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Working his way back from injury, losing also taking its toll on Troy Tulowitzki

 Troy Tulowitzki #2 of the Colorado Rockies reacts after striking out against Trevor Rosenthal #26 of the St. Louis Cardinals on an 11 pitch at bat in the ninth inning at Coors Field on June 25, 2014 in Denver, Colorado.
Troy Tulowitzki #2 of the Colorado Rockies reacts after striking out against Trevor Rosenthal #26 of the St. Louis Cardinals on an 11 pitch at bat in the ninth inning at Coors Field on June 25, 2014 in Denver, Colorado.
Photo by Doug Pensinger/Getty Images

It has long been rumored that Troy Tulowitzki and the Colorado Rockies would eventually part ways. For his part, Tulo has done little to quell the speculation. Instead, he may have just added more fuel to the fire.

A leader in the Rockies’ clubhouse and baseball’s current leader in batting average (.340), Tulo spoke to the Denver Post on Wednesday, the underlying message being that the team’s perpetual losing ways have begun to wear on the slugger.

"I think that's why I came out numerous times and said I want to win," said Tulowitzki. "It doesn't mean I want out of here. It means I'm sick and tired of losing.”

At 45-68, the Rockies own the worst record in the National League; sitting only a half game “behind” the Texas Rangers for the worst mark in all of baseball. They are 19 games behind the Los Angeles Dodgers in the NL West, and did nothing at the trade deadline to inspire any confidence in future improvement.

The 29-year-old Tulowitzki is currently on the DL with a hip flexor strain, but took batting practice for the first time since getting hurt on Wednesday. His return may help the Rockies some, but the team’s problems run much deeper than Tulo’s current injury.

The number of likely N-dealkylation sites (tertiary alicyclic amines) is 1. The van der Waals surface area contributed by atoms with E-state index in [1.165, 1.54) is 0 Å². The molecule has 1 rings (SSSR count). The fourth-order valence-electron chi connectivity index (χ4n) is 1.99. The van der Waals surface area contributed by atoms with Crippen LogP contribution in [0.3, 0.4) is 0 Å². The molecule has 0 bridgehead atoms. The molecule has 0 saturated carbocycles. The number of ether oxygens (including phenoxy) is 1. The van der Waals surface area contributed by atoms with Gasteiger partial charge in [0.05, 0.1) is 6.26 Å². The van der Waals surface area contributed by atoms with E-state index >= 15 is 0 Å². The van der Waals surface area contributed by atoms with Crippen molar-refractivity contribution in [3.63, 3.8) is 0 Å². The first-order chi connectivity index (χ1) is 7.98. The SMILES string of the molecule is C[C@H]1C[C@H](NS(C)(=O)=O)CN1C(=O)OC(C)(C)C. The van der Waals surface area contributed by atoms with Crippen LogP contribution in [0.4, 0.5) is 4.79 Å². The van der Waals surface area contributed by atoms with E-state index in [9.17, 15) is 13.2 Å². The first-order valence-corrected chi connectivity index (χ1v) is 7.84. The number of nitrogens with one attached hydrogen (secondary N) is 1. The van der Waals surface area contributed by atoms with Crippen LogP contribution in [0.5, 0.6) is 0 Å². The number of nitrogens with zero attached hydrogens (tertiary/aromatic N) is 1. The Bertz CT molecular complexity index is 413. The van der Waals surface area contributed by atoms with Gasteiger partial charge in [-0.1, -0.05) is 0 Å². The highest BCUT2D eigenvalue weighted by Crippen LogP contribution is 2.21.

While he was a late season call up in 2006, Tulowitzki didn't become a full-time MLB player until 2007. With the shortstop in the fold full-time, the Rockies have only had 3 winning seasons, have only made the playoffs twice and have yet to win their division. During that time, they have a record of 595-653.

During that time however, they have eclipsed 2 million fans in attendance in each year (a more than respectable number), currently sitting only 25,000 away from surpassing the threshold for the 21st time in their 22 seasons.

From Larry Walker to Matt Holliday, the Rockies have never shied away from trading beleaguered stars with big contracts. Tulowitzki most certainly fits the bill. After this season, Tulo will still have six years and $114 million remaining on his contract, with a $15 million team option for a seventh season.

The gap between team and player also appears to be widening. Late last month, the Rockies gave out replica jerseys to honor the All-Star shortstop. Apparently, they forgot to spell-check, as the 15,000 souvenirs read “Tulowizki”; omitting the second “t”.

Errors are a part of baseball, hence their place on ballpark scoreboards across the country. If this was an isolated incident, then all could be forgiven. It’s not. Yesterday, the team made the same mistake with a different player; leaving the second “a” out of Arenado in another botched promotion. Yet another stitch in what has become a pattern of poor organizational behavior.

While the actions of the Rockies (both on and off the field) may not bode well for the team’s relationship with Tulowitzki; the shortstop has played his part in the drama as well. On July 27, the day after Tulo’s name was misspelled by the only franchise he has ever known, he was spotted at Yankee Stadium; taking in the Bronx Bombers’ game against the Toronto Blue Jays.

Back east for a visit with Dr. William Myers, Tulowitzki made the trek from Philadelphia to New York in order to see Derek Jeter, a player that he idolizes, one last time. While his intention may have been innocent enough, the perception of many was anything but. Perhaps it was foreshadowing.

This past offseason, the Rockies’ biggest addition was a party deck at Coors Field. Win or lose, they are successful at the box office. With butts in seats regardless, there is not much incentive for them to become successful on the field.

If winning does matter as much to Tulowitzki as he seems to suggest, it may be time for him to move on from the Mile High City